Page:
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President Obama says Army is exploring rerouting the Dakota Access Pipeline

New Orleans $14.5 billion rebuilt levees won’t fight a Category 5 hurricane

August 25, 2015 by  
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An often-repeated truth about Hurricane Katrina is that the events of August 29, 2005 were not a natural disaster, they were a man-made one caused by the failure of levee systems designed to protect the city. In the wake of the devastating storm, President Bush was told the Army Corps of Engineers would “look into” building Category 5 storm protection for New Orleans, and President Obama later stated such protection was an “ultimate goal” for the city. But as a report by Bob Marshall at The Lens and Politifact has determined, the levee system that currently protects the Big Easy is a “compromise” on that goal. Read the rest of New Orleans $14.5 billion rebuilt levees won’t fight a Category 5 hurricane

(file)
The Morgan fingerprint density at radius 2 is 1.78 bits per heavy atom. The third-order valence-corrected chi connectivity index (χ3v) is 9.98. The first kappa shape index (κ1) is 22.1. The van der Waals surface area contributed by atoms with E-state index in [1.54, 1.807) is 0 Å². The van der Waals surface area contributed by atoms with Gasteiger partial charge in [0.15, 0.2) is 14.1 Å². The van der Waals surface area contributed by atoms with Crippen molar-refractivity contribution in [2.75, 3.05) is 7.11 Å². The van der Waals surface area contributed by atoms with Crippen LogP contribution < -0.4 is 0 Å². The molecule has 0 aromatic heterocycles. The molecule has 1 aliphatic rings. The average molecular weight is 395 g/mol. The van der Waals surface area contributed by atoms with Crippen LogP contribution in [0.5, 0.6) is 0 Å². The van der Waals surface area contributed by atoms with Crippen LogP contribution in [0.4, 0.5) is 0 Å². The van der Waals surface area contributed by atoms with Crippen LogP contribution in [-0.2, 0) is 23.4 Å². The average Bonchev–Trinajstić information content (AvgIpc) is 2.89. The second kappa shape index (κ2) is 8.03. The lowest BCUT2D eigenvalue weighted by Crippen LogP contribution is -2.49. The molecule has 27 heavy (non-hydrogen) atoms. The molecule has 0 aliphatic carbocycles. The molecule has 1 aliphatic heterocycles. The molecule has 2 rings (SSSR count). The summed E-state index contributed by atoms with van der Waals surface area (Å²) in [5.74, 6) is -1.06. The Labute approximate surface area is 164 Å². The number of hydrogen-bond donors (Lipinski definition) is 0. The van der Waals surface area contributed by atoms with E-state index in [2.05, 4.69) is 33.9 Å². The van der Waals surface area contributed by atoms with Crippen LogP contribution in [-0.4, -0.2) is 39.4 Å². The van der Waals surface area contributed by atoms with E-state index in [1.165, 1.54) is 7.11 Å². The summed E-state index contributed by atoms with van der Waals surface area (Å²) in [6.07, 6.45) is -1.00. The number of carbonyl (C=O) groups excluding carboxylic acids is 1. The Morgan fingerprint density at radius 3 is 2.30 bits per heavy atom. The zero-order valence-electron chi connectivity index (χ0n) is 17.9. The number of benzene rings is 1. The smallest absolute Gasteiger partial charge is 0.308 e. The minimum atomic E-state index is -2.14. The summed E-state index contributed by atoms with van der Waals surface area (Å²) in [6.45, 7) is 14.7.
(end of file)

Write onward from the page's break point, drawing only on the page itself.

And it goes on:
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New Orleans $14.5 billion rebuilt levees won’t fight a Category 5 hurricane

Innovative Maryland Program Provides Green Job Training

September 5, 2013 by  
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The Chesapeake Conservation Corps job-training program puts recent high school and college grads to work in areas that will advance conservation efforts.

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Innovative Maryland Program Provides Green Job Training

How to Make a Fabric Rosette

September 5, 2013 by  
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Whether used in a vase as a centerpiece at a party, secured to a headband or scattered around your house as ambient décor, fabric rosettes are a good way to instantly prettify almost anything. And best of all, once you …

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How to Make a Fabric Rosette